Breaking Bad has inspired so much conversation, between things like plot and characters, to other things like color symbolism. It’s that good. Do yourself a favor and check it out if you haven’t already. Just be prepared to become addicted to the show and not see the light of day until the series is over.

And even if you’ve already followed the show through to its satisfying conclusion, I found that it’s best to re-watch the series again right away from the beginning. You’ll really see how the characters have changed, mostly for the worse. Now get out of here and go watch it.

JOE Rating: ★★★★★

Trailer For Season One Of Breaking Bad 

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Spider-Man (2002)

Spider-Man (2002)

Original Theatrical Release: May 3, 2002
Director: Sam Raimi

Peter Parker (Tobey Maguire) is your average high school student from New York who has a lot of troubles in his young life. Mary Jane Watson (Kirsten Dunst) is the girl of his dreams but doesn’t really give him the time of day. He gets bullied, and doesn’t even live with his real parents – instead living with his Aunt May (Rosemary Harris) and Uncle Ben (Cliff Robertson). Next to his rich best friend, Harry Osborn (James Franco), Peter’s life looks pretty lame. Well, until he is bitten by a radioactive spider and is granted great powers. As young Peter finds out in a very hard and tragic way with the murder of his Uncle Ben, with great power must also come great responsibility. Peter dons the identity of Spider-Man and fights crime, and the menace of the Green Goblin (Willem Dafoe), in New York City.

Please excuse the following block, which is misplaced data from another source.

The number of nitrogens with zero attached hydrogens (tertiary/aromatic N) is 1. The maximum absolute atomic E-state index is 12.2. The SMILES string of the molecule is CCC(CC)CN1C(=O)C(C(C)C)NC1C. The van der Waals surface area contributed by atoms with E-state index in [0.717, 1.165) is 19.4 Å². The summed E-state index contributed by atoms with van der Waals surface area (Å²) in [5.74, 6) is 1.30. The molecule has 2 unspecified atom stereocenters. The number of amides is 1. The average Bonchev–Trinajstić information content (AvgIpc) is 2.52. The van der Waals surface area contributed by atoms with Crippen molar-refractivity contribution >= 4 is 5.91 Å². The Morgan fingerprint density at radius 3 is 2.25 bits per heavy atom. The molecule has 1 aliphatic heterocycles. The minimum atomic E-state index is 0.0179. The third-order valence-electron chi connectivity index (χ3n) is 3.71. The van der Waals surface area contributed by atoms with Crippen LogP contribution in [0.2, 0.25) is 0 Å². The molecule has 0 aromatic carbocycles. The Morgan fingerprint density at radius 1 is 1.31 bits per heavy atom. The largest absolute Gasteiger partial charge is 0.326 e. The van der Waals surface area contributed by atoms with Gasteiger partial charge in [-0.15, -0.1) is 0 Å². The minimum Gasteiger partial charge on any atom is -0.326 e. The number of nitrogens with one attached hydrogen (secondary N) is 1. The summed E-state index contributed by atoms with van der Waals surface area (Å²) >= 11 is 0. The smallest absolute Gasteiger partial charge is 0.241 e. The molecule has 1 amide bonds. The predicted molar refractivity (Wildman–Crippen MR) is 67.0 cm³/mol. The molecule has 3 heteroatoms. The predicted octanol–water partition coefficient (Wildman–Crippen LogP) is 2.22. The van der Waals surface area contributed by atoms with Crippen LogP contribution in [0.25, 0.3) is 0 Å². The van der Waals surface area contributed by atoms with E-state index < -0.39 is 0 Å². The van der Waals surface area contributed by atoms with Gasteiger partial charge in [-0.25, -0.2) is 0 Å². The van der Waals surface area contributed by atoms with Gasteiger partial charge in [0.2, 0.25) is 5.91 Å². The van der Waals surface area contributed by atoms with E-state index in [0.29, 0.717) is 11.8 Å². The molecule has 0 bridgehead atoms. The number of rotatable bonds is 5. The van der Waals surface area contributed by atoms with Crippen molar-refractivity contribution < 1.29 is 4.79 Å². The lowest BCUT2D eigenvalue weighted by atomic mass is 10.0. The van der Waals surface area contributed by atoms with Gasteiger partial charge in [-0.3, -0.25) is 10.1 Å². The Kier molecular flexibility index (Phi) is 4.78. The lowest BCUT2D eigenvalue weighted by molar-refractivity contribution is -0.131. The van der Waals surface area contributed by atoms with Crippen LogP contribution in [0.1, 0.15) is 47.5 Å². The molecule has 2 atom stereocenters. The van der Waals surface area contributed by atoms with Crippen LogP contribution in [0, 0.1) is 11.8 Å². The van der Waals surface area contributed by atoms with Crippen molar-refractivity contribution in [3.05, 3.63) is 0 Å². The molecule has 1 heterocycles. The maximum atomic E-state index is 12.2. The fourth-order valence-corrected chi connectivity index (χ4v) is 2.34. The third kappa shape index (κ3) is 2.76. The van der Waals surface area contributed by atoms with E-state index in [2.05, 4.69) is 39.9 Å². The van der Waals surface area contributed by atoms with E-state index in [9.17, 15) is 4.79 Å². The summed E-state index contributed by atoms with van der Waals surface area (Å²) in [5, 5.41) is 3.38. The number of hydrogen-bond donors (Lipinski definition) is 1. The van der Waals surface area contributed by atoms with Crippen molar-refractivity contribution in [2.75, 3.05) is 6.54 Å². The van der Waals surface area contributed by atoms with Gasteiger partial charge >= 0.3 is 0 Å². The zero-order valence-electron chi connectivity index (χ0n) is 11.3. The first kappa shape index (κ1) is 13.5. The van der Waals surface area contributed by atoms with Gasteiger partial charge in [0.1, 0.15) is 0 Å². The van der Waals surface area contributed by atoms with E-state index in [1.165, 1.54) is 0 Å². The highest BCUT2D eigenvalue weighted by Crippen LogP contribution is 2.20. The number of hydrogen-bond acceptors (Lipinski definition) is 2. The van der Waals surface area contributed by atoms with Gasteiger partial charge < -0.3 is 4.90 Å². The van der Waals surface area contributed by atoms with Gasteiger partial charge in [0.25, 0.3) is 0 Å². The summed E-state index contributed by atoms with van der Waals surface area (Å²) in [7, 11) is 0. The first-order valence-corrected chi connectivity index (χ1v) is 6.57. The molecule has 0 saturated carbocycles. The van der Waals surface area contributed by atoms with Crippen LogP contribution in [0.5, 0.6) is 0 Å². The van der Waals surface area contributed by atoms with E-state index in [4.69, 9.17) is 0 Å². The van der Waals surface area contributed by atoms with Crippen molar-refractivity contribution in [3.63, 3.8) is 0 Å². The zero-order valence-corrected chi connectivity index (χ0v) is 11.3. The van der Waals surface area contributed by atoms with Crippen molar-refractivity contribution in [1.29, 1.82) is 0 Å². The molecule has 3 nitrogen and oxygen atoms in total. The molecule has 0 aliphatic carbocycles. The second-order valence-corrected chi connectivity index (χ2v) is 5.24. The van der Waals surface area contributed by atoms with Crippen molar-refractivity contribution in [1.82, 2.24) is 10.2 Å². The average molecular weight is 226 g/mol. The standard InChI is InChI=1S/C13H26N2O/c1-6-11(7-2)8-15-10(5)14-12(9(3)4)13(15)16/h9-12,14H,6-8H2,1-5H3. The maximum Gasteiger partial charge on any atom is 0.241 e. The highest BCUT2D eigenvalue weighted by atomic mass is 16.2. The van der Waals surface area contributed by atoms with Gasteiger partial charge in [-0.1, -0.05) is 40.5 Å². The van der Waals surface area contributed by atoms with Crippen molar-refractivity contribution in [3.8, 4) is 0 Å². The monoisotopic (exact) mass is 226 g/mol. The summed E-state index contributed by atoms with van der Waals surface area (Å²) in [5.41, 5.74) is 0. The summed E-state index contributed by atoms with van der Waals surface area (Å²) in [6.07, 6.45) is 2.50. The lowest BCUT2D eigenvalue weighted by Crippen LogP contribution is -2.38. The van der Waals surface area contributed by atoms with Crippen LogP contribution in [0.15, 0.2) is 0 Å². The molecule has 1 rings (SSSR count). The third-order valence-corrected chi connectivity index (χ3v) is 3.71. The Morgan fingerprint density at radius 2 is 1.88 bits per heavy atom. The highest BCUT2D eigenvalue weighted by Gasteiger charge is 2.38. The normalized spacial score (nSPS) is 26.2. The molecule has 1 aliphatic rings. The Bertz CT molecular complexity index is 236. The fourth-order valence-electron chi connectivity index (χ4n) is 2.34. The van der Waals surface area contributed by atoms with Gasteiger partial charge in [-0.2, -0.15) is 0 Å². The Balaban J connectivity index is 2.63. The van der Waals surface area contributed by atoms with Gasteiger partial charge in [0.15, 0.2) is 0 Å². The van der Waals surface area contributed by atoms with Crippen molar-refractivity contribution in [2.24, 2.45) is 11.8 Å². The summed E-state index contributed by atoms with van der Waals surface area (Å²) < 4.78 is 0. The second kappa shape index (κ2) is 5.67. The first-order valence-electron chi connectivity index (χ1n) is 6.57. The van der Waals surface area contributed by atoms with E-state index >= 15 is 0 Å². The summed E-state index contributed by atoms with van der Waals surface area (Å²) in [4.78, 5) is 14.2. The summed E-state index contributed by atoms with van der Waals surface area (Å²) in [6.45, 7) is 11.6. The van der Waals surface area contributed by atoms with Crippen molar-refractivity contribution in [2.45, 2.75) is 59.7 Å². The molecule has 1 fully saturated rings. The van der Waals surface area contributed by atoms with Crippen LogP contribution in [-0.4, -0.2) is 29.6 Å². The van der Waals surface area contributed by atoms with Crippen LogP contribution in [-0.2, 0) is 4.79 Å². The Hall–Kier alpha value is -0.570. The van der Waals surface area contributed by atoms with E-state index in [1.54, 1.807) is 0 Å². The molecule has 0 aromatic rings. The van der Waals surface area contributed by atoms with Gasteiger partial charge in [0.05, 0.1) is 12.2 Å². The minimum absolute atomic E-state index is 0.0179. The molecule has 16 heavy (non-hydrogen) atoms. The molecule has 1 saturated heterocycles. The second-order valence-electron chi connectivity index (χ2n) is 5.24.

When this movie first came out, I was ecstatic. I never thought I would see a Spider-Man movie on the big screen. Not only that, but it was being directed by Sam Raimi, the same guy who made those Evil Dead movies that I loved so much.